Revisionist History? Or Correcting History?
Monday, July 11, 2011
Revisionist History? Or Correcting History?
"It has been truthfully said that "history as written, if accepted in future years, will consign the South to infamy;" and only by refusing to acquiesce in it as it is written can we possibly prevent future generations from so accepting it. By keeping these politically dead issues alive as questions of history, freely discussing them, and reiterating the truth in regard to them, we may possibly counteract to some extent the effect of the misrepresentations found in history as it is now written, add something to the luster of the page that records the deeds of the men and women of the South, and hand their story down to posterity so that their children’s children will think and speak of them with pride rather than shame.”
From the forward of the book “The Men In Gray” by Robert Catlett Cave, Copyright 1911
In preparing the committee report I have felt at liberty to use any or all of the individual papers. The committee appointed by the general citizens' and soldiers' meeting, held in Richmond, October 17, 1897, made a second report confirming and explaining the report of 1898. That also is herewith submitted. One member of that committee, Mr. John P. McGuire, made a special report on the whole subject which has been incorporated in this paper.
It was supposed some eighteen months ago that the History Committee of the Grand Camp of Virginia, successful in the efforts of that period, had finished its labors and had no further cause for action or reason for existence. We imagined that books, hostile to the truth and dishonoring to the dead and living of the South, had been driven from our State, and that with them would go opinions derived from them and of like effect, and therefore debasing to those who held them.
The actual situation is such that we consider it wise to begin, this report with a brief description of our position at home and of the forces arrayed against us. It should serve to guide and concentrate our own action. It ought to secure the vigorous cooperation of all the Confederate camps in the South.
We were in error in supposing our work done. We are not altogether rid of false teachings, whatever may be said of the purposes of our teachers. Because of newly aroused thought, the opinions alluded to are less prevalent than they were; but they are still heard from young men who, during the last thirty years, have been misled as to the characteristics of our people and the causes of the "war between the sections," from some who, "looking to the future," as they phrase it, foolishly ignore the lessons of the past, and from others who, thinking themselves impoverished by the war and being greedy of gain, have neither thought nor care for anything nobler. There are a few 'older men who think that the abandonment of all the principles and convictions of the past is necessary to prove their loyalty to the present. There are some who dare to tell us that "the old days are gone by and are not to be remembered;" that "it is a weakness to recall them with tender emotions." To these we reply: "Put off the shoes from off your feet, for the place whereon you stand is holy ground." Young or old, these men are few, but they are ours, and their children inherit their errors.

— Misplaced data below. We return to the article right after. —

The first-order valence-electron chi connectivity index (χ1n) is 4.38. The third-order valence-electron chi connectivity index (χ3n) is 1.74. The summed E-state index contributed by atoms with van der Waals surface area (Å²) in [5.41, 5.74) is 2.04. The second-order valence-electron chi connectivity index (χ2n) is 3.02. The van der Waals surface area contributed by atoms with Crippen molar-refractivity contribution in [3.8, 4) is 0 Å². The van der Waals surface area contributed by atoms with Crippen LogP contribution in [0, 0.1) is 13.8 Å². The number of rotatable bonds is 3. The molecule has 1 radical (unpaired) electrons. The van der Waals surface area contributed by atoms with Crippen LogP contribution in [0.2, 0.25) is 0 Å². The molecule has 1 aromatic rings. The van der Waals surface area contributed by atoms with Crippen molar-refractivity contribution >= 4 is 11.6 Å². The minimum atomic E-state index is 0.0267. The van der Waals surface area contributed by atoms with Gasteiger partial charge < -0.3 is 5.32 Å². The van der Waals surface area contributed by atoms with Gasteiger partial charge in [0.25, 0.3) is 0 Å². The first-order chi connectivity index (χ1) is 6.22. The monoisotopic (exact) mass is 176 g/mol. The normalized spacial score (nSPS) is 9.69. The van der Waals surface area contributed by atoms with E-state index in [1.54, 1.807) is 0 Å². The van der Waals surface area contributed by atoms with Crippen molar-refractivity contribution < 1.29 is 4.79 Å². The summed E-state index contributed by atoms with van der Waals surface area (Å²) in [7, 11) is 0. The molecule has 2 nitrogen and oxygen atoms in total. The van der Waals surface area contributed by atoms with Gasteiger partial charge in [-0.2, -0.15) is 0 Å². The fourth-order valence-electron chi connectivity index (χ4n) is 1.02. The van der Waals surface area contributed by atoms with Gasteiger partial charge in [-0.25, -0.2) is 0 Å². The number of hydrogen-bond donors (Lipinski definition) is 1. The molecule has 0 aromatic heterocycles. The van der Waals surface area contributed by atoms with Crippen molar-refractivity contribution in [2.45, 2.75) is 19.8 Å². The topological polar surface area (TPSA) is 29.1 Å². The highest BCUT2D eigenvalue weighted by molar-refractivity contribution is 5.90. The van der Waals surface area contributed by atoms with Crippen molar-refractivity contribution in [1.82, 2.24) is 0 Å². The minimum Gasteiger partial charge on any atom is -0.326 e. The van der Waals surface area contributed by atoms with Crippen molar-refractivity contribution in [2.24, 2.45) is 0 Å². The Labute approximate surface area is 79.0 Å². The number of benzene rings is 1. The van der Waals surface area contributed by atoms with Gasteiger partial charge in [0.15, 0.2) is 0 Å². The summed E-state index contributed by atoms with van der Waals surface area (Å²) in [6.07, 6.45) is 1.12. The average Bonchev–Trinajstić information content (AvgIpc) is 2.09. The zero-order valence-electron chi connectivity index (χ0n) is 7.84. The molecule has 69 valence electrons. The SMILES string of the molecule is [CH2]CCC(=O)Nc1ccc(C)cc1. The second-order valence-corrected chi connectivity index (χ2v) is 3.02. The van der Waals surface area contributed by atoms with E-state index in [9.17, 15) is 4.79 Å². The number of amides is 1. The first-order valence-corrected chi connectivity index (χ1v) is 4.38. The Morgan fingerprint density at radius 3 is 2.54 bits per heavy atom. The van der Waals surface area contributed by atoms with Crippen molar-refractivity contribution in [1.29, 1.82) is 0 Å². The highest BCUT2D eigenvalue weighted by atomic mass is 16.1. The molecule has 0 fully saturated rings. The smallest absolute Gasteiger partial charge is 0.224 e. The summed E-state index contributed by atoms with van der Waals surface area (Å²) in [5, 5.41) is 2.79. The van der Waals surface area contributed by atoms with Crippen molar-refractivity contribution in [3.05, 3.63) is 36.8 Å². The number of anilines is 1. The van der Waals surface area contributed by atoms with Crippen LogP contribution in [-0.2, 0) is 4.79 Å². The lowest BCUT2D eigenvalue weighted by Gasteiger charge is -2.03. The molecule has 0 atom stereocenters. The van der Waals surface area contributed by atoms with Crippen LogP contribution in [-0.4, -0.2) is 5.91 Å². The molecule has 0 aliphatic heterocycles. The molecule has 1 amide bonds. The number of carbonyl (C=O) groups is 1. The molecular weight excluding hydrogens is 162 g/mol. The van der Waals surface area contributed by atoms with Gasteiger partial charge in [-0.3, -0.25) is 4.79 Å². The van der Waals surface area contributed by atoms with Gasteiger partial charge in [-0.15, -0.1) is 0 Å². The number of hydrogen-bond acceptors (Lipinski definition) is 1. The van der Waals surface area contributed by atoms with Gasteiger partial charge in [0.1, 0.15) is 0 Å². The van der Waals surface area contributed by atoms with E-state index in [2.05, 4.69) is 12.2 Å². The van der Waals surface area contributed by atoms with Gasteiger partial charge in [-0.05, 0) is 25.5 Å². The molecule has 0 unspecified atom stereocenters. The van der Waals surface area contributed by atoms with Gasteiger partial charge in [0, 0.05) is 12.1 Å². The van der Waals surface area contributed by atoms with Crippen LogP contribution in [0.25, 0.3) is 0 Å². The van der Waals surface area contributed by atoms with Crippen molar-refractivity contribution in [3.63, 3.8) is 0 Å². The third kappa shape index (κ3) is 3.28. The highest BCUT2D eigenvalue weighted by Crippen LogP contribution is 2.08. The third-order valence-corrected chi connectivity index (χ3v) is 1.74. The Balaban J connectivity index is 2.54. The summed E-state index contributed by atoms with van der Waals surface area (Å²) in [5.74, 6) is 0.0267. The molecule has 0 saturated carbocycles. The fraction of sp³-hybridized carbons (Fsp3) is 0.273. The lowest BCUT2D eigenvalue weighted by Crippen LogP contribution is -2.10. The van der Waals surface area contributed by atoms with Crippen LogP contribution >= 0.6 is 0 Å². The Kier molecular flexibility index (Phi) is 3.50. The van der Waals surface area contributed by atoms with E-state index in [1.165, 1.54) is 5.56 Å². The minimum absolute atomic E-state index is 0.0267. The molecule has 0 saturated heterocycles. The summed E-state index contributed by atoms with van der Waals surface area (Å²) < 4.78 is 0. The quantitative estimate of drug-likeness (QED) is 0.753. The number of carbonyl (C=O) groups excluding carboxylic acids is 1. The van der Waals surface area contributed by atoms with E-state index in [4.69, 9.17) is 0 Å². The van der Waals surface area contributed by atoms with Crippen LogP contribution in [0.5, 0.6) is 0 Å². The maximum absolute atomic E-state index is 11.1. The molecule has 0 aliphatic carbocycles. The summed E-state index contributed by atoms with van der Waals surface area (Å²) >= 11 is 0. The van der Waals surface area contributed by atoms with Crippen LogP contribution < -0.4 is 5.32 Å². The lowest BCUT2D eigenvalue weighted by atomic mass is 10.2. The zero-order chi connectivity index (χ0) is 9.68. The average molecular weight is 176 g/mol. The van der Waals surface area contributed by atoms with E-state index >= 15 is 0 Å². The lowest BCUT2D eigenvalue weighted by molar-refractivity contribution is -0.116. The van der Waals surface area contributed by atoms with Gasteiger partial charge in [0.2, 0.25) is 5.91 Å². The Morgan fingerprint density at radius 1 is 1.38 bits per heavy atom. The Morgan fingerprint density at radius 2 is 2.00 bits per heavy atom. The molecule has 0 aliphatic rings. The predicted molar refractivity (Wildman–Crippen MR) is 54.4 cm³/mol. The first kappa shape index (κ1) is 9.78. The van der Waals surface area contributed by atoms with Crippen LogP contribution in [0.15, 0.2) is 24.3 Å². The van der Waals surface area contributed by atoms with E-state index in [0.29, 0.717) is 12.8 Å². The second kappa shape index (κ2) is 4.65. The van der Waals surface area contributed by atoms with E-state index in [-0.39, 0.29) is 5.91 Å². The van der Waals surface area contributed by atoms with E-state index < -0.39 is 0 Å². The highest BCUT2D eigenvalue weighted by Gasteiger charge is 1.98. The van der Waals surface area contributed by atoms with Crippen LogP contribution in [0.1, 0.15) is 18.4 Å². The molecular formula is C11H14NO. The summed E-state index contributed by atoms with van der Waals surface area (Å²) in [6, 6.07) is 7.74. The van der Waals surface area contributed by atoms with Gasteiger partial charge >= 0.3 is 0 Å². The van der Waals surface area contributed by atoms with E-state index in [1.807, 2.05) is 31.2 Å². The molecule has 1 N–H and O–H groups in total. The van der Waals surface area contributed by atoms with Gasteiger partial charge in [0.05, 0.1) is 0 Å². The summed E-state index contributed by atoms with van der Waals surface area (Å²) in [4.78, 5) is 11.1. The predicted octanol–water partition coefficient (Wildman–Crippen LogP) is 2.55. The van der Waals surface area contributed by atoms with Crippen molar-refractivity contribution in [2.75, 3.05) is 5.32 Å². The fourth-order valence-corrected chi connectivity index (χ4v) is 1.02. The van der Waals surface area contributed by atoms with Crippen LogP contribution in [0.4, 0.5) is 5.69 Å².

From Hunter Holmes McGuire 1835-1900, surgeon to Thomas Jonathan “Stonewall” Jackson, published in the original Confederate Veterans magazine.
As shown from the two excerpts above, many of the better learned men of the South who cast their lot with the olde Confederacy, who believed in the Constitutional validity, the honour and morality of their cause, were already seriously concerned about how future generations would be taught about the history of the War Between The States, as false histories had already been printed and were being taught throughout the country, but especially in the South. And as has been witnessed for many years, yankee columnists, editors, and letter writers continue to cast the South and its leaders as villains of the worst sort. Don’t they know the war is over? Yet when patriotic Southerners enter the debate and rise to defend their ancestors from unprovoked attacks, it is us who are accused of still fighting the war.
Worse, is when someone claims to be a Southerner whose ancestor fought the yankee invader and declares their ancestor to be a traitor, a villain. Such was the fear of the great Jefferson Davis when he wrote and said, "Nothing fills me with deeper sadness than to see a Southern man apologizing for the defence we made of our inheritance & denying the great truths on which all our institutions were founded. To be crushed by superior force, to be robbed & insulted, were great misfortunes, but these could be borne while there still remained manhood to assert the truth, and a proud consciousness in the rectitude of our course. When I find myself reviled by Southern papers as one renewing 'dead issues,' the pain is not caused by the attack upon myself, but by its desecration of the memories of our Fathers & those of their descendants who staked in defence of their rights -- their lives, their property & their sacred honor. To deny the justice of their cause, to apologize for its defence, and denounce it as a dead issue, is to take the last of their stakes, that for which they were willing to surrender the other."
And so it goes 150 years after secession filled the people of the South with hope of a future without the heavy hand of the overbearing hand of the federal behemoth that exists today. The yankee still hurls insults to the South and is affronted when we defend and fire back.
Written by Jimmy L. Shirley Jr.
SCV Camp 1599
James Patton Anderson
West Palm Beach, Fla.
7 February 2011